Alex Foster spent the winter months of 2019-2020 learning about winter swimming and cold water immersion at the Serpentine Swimming Club, in Hyde Park, London. This is podcast is about his immersion in the club and its waters, and his MPhil thesis in Medical Anthropology on this topic. The thesis is available at www.lxvswim.org. Additional music is James Blake's cover of Don McLean's 'Vincent', and Glenn Gould's 1981 recording of Bach's Goldberg Variations.
A nostalgia conversation between Jeremy Wellingham and Stanley Ulijaszek about the Lake Bled Winter Swimming World Championships which took place a year ago, February 2020. We could not have anticipated how the year would unfold, so full of optimism was this event. Helped by the full-to-the-brim enthusiasm of the thousand-plus participants and their friends and family, there was seriousness, friendliness and fun in equal measure. ‘It’s wonderful to be here, it’s certainly a thrill…’ Music link is Brian Eno's 'Music for Airports' performed by the Alaska Orchestra, live-streamed from the Sydney Opera House 2020.
Sandy Burnett is a Man of Music, especially amphibious in classical waters and jazz streams of consciousness. He is one of the most authoritative classical music broadcasters in the UK, with a huge and impressive CV, which he wears lightly. He is also an outdoor swimmer, Summer and Winter. In this conversation we discuss great rivers like the Thames and the Rhine, the ocean at Aldeburgh, Suffolk, and music that has been inspired by the flow of water. The music in this podcast is Sandy himself, improvising, opening of Sea Interlude III, 'Sunday Morning by the Beach' from Benjamin Britten's opera Peter Grimes (Royal Opera House Covent Garden, Conducted by Sir Colin Davis), opening of Bach Cello Suite I (played by Pieter Whispelwey), and Noe Noe and Vienna Beat, both of Blue Note Sessions. Find Sandy at -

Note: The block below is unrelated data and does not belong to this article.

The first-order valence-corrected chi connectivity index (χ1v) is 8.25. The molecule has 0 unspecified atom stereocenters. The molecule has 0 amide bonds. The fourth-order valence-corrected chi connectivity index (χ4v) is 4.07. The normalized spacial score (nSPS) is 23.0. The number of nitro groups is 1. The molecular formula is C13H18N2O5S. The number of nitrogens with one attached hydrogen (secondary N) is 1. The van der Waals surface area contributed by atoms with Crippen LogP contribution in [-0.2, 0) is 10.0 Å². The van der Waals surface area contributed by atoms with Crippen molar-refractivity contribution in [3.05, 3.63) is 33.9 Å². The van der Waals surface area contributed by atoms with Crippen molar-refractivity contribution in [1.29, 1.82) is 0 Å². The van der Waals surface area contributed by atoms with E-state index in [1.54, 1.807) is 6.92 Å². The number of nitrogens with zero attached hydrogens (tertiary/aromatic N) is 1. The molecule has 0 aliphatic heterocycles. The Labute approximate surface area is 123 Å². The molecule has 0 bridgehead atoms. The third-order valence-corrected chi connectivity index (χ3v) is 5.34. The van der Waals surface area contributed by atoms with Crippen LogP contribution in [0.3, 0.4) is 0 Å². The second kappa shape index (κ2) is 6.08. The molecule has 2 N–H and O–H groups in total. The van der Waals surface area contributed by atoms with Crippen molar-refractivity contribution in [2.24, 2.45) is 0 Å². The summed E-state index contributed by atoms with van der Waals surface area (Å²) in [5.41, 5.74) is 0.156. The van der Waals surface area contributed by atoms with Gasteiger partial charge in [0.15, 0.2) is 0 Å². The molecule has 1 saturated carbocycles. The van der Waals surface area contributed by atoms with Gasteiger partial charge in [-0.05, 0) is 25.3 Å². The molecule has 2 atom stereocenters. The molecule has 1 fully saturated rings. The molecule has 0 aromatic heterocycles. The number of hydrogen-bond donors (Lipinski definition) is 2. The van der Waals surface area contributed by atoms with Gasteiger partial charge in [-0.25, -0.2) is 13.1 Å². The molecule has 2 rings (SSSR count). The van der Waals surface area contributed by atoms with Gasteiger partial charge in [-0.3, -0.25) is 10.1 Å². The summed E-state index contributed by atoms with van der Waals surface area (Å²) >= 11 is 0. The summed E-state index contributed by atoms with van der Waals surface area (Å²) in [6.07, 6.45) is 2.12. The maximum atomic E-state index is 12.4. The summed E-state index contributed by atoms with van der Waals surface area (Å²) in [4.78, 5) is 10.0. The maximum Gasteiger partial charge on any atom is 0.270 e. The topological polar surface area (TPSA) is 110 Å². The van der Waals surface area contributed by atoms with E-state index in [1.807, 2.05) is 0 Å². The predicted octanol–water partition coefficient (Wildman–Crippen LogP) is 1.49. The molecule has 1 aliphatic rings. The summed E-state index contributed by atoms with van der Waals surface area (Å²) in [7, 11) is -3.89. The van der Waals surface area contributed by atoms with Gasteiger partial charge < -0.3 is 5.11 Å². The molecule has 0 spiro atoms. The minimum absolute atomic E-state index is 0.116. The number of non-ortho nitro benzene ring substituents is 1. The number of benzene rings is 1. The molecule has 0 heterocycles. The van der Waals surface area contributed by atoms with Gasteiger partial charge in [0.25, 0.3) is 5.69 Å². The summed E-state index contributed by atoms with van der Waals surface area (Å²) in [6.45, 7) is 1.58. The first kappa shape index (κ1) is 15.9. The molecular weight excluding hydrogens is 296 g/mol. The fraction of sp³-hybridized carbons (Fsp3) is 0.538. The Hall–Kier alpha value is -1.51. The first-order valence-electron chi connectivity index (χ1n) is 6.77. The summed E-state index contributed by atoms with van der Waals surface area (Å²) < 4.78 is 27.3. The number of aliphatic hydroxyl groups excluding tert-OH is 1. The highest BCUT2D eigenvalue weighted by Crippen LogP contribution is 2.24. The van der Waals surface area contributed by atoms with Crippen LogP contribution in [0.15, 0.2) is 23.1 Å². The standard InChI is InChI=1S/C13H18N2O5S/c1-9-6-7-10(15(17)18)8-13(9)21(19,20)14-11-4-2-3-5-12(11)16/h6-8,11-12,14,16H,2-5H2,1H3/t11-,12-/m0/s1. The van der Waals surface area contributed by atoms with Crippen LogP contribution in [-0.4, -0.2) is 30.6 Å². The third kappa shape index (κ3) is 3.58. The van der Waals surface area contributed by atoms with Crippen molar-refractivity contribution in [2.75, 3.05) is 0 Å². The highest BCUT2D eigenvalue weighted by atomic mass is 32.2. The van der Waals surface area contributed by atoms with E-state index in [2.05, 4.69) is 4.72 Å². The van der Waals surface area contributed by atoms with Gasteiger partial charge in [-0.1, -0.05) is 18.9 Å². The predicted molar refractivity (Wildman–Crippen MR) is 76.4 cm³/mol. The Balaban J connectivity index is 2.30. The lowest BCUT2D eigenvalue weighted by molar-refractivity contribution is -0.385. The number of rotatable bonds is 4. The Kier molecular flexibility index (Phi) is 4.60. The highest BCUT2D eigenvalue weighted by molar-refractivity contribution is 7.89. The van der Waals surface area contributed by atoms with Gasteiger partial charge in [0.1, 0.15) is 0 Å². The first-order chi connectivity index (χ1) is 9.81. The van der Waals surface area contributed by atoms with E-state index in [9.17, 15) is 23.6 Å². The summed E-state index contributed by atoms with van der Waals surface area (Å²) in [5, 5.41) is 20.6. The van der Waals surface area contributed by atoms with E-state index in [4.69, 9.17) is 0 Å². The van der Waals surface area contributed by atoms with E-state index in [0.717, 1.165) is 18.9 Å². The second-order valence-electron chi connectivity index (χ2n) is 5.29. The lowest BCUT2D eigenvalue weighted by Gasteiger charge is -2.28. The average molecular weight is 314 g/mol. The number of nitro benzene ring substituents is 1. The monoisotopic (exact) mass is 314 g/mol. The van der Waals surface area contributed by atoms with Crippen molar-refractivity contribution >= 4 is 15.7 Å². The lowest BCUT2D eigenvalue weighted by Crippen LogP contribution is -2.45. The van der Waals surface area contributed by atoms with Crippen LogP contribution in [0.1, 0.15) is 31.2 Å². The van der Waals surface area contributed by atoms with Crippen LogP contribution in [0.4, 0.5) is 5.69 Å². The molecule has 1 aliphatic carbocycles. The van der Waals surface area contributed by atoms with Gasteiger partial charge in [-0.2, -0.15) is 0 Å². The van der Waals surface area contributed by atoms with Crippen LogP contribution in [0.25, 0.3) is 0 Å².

Bada bada bada, Varje dag
Bada bada bada, Varje dag
Bada Ja, Bada Ja
Bada bada bada, Varje dag!
Less of poetry than trance chant –
Swimming, swimming, swimming, every day
Swimming, swimming, swimming, every day
Swimming Yes, Swimming Yes
Swimming, swimming, swimming, every day!
Three women in Gothenberg, Sweden who swim every day, and bring joy, candles, bubbles and yoga on a surf-board, as well as their friends, to their project of a hundred swims into winter.
Judy Pearsall and Kristie Waller are two women who swim together regularly in Oxford and Oxfordshire. They both have a passion for swimming and they share some of their swimming thoughts, memories and plans.
Between 2011 and 2013 a group of outdoor swimmers swam the 250 kilometer length of the non-tidal River Thames in stretches, starting at the source and ending in Teddington on the outskirts of London. The numbers varied from stretch to stretch, and the project took on a life of its own. Stanley Ulijaszek discusses this art-work-like swimming project with four of the founders of Swim the Thames.
Helen Edwards started swimming outdoors every day - Dip-a-Day - with no intention of taking it this far. She is now into her fourth year of this personal project, and she talks about her motivation for it, what it brings to her life, and how it has just kept going. She lives in Oxford, and most of her swims are in and around this beautiful city. The music is Noe Noe by Castro, and Vienna Beat by Radio Pink, both on Blue Dot Sessions.
Craig Holmes and Jo Jones are the defending British Ice Swimming 500 meter champions, and are very nice people. They talk with Stanley Ulijaszek about their swimming achievements, their aspirations, and how they got into cold water swimming. They have lots of excellent advice, all learned on their own bodies, on how to break the ice, so to speak, if you haven't done it before and want to.
Pauline Barker, founder and organizer of the Polar Bear Challenge, in conversation with Stanley Ulijaszek, talking about her winter swimming achievements, what it takes to make a Polar Bear swimmer, and her swimming mission to make winter swimming open to everyone that wants it.